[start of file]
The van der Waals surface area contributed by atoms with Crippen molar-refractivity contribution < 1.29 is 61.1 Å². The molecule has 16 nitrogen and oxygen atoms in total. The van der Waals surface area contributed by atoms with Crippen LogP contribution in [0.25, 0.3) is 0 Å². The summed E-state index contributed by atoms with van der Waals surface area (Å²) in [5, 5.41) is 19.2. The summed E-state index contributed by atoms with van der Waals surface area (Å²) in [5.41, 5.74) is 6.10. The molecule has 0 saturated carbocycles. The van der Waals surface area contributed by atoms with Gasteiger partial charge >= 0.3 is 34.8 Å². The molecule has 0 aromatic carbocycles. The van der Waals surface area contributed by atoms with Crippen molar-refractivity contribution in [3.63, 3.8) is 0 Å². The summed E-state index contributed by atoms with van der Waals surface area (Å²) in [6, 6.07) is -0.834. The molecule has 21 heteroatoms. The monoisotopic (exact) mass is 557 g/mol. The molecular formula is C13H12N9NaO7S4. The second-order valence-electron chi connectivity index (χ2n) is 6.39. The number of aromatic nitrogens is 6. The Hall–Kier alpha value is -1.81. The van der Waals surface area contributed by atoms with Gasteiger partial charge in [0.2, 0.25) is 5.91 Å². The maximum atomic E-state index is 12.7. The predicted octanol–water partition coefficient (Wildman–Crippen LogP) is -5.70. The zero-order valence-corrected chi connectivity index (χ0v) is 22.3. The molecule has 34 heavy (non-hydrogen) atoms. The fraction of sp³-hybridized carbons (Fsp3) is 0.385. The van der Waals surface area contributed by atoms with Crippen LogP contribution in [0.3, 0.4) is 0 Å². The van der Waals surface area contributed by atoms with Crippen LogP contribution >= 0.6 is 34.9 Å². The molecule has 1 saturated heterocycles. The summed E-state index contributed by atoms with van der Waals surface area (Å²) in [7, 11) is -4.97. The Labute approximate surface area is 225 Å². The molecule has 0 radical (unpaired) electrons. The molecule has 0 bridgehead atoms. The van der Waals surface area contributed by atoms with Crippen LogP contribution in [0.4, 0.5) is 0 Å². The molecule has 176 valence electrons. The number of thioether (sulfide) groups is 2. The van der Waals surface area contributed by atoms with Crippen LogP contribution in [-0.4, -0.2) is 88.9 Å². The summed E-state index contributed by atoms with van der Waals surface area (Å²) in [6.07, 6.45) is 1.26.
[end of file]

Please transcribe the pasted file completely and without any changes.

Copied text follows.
The van der Waals surface area contributed by atoms with Crippen molar-refractivity contribution < 1.29 is 61.1 Å². The molecule has 16 nitrogen and oxygen atoms in total. The van der Waals surface area contributed by atoms with Crippen LogP contribution in [0.25, 0.3) is 0 Å². The summed E-state index contributed by atoms with van der Waals surface area (Å²) in [5, 5.41) is 19.2. The summed E-state index contributed by atoms with van der Waals surface area (Å²) in [5.41, 5.74) is 6.10. The molecule has 0 saturated carbocycles. The van der Waals surface area contributed by atoms with Gasteiger partial charge >= 0.3 is 34.8 Å². The molecule has 0 aromatic carbocycles. The van der Waals surface area contributed by atoms with Crippen molar-refractivity contribution in [3.63, 3.8) is 0 Å². The summed E-state index contributed by atoms with van der Waals surface area (Å²) in [6, 6.07) is -0.834. The molecule has 21 heteroatoms. The monoisotopic (exact) mass is 557 g/mol. The molecular formula is C13H12N9NaO7S4. The second-order valence-electron chi connectivity index (χ2n) is 6.39. The number of aromatic nitrogens is 6. The Hall–Kier alpha value is -1.81. The van der Waals surface area contributed by atoms with Gasteiger partial charge in [0.2, 0.25) is 5.91 Å². The maximum atomic E-state index is 12.7. The predicted octanol–water partition coefficient (Wildman–Crippen LogP) is -5.70. The zero-order valence-corrected chi connectivity index (χ0v) is 22.3. The molecule has 34 heavy (non-hydrogen) atoms. The fraction of sp³-hybridized carbons (Fsp3) is 0.385. The van der Waals surface area contributed by atoms with Crippen LogP contribution in [0.3, 0.4) is 0 Å². The van der Waals surface area contributed by atoms with Crippen LogP contribution >= 0.6 is 34.9 Å². The molecule has 1 saturated heterocycles. The summed E-state index contributed by atoms with van der Waals surface area (Å²) in [7, 11) is -4.97. The Labute approximate surface area is 225 Å². The molecule has 0 radical (unpaired) electrons. The molecule has 0 bridgehead atoms. The van der Waals surface area contributed by atoms with Crippen LogP contribution in [0.4, 0.5) is 0 Å². The molecule has 176 valence electrons. The number of thioether (sulfide) groups is 2. The van der Waals surface area contributed by atoms with Crippen LogP contribution in [-0.4, -0.2) is 88.9 Å². The summed E-state index contributed by atoms with van der Waals surface area (Å²) in [6.07, 6.45) is 1.26.